Participants noticed that they were able to “stand aside” in an intense emotional interaction. One female participant explained this in the following statement: “I become aware that I am standing and shouting. I see myself standing and shouting. I know this at the moment itself” (46, MA1).

The same tendency was observed in the men’s narrations. Participants recounted being slower and more conscious about their words and actions while interacting with their partners. Here is one story about refraining from commenting on a partner’s behaviour:

“I stop myself during spontaneous comments. I catch myself when I see I have gone too far. I remarked about the time of her coming home, and I felt bad afterwards. I catch myself in this situation: don’t rush to comment, think and so on.” (87, VA2)

The ability to abstain from expressing all negative feelings spontaneously emerged from the conversation of both men and women. It was important for participants to re-define the situation, by dramatising less and re-appraising negative feelings so that they seem less tragic. Miscommunication evoked irritation, but it was no longer seen as something wrong: “This irritates, but it’s not like. . . It’s not like I’m anxious (...) I do not worry that something is wrong, that something wrong is going on” (53, MA4). A participant in the men’s group expressed being more patient in situations of uncertainty. He asserted that, when his feelings were not clear to him, he felt calmer and had a sense of hope. He regulated himself by thinking the following: “I believe she will manage in this situation” (115, VA6).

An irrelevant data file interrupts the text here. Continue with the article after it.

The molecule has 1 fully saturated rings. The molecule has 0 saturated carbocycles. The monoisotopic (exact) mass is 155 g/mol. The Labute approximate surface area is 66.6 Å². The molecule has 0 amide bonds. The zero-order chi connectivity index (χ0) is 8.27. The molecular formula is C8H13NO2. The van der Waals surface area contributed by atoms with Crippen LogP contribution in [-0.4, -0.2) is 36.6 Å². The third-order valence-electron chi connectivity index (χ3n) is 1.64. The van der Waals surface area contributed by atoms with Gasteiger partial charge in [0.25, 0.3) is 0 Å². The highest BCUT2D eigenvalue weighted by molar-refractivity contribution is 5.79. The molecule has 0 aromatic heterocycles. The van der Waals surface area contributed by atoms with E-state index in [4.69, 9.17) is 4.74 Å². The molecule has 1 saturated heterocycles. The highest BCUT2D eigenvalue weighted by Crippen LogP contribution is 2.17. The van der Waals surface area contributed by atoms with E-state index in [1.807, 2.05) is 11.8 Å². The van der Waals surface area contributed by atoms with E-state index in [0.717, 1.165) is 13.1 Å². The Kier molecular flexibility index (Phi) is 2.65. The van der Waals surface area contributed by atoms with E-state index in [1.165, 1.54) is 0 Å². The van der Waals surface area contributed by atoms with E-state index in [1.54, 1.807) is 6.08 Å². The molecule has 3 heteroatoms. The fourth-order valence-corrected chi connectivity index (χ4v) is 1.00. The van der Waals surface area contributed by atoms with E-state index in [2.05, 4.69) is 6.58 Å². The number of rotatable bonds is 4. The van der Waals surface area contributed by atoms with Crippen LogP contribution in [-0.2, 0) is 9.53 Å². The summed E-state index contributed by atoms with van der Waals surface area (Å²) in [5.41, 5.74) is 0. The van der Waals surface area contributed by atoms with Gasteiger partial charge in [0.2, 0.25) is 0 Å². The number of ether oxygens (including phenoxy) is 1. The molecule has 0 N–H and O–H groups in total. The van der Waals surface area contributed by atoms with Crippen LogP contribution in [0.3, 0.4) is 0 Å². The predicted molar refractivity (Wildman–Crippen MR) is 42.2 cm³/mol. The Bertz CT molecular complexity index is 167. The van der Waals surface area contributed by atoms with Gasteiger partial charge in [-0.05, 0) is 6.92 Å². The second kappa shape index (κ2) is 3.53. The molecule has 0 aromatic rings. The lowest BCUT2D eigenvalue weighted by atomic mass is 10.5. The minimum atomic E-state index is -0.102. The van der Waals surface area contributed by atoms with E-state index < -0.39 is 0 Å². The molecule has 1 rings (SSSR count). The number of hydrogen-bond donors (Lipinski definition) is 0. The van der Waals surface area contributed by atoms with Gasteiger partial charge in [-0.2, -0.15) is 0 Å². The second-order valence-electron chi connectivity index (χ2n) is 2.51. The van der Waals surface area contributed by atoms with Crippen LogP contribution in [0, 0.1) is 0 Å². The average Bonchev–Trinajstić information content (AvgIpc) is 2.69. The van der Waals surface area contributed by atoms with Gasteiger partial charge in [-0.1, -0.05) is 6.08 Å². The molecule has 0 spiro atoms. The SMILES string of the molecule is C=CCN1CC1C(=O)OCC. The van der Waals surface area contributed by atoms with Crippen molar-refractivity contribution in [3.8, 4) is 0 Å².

Awareness of inner reactions is one of the important factors in the self-regulatory process. This finding is in line with other empirical studies (Diamond & Aspinwall, 2003). Gross and Thompson (2007) assert that the self-regulatory process most likely draws upon cognitive resources linked to the regulation of emotions. Increasing meta-cognitive awareness of one’s thoughts diminishes the tendency to become immersed in thoughts or emotions (Brown & Ryan, 2003; Dijksterhuis & Nordgren, 2006; Moore & Malinowski, 2009; Strack & Deutsch, 2004).

Learning to Be Sensitive [TOP]

Partners made efforts to turn to each other in difficult situations instead of succumbing to negative feelings and blaming. This process was followed up by partners discovering and noticing things of importance to each other. One participant put this into the following words: “Another kind of silence has appeared in my life, for sure. One with a more observational stance. Now I make an effort to understand how it is for him at that time.” (193, MB1)